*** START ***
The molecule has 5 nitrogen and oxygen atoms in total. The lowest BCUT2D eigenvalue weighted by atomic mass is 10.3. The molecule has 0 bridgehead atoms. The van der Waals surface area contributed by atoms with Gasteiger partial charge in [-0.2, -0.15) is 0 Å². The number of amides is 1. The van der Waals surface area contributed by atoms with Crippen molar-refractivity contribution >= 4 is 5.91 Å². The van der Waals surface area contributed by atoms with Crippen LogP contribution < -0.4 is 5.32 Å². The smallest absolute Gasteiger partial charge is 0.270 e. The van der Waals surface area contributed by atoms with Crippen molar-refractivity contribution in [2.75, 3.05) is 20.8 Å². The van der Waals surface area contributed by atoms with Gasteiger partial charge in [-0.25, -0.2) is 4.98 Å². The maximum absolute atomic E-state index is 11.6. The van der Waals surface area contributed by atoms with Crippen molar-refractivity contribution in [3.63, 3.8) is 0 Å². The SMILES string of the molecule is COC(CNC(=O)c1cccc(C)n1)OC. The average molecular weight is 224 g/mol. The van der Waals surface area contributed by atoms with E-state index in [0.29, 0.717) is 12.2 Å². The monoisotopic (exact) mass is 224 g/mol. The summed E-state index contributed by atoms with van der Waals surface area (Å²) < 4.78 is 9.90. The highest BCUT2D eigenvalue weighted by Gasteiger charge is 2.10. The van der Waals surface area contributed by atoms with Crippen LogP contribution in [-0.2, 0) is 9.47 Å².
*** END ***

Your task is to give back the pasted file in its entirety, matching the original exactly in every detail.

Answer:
The molecule has 5 nitrogen and oxygen atoms in total. The lowest BCUT2D eigenvalue weighted by atomic mass is 10.3. The molecule has 0 bridgehead atoms. The van der Waals surface area contributed by atoms with Gasteiger partial charge in [-0.2, -0.15) is 0 Å². The number of amides is 1. The van der Waals surface area contributed by atoms with Crippen molar-refractivity contribution >= 4 is 5.91 Å². The van der Waals surface area contributed by atoms with Crippen LogP contribution < -0.4 is 5.32 Å². The smallest absolute Gasteiger partial charge is 0.270 e. The van der Waals surface area contributed by atoms with Crippen molar-refractivity contribution in [2.75, 3.05) is 20.8 Å². The van der Waals surface area contributed by atoms with Gasteiger partial charge in [-0.25, -0.2) is 4.98 Å². The maximum absolute atomic E-state index is 11.6. The van der Waals surface area contributed by atoms with Crippen molar-refractivity contribution in [3.63, 3.8) is 0 Å². The SMILES string of the molecule is COC(CNC(=O)c1cccc(C)n1)OC. The average molecular weight is 224 g/mol. The van der Waals surface area contributed by atoms with E-state index in [0.29, 0.717) is 12.2 Å². The monoisotopic (exact) mass is 224 g/mol. The summed E-state index contributed by atoms with van der Waals surface area (Å²) < 4.78 is 9.90. The highest BCUT2D eigenvalue weighted by Gasteiger charge is 2.10. The van der Waals surface area contributed by atoms with Crippen LogP contribution in [-0.2, 0) is 9.47 Å².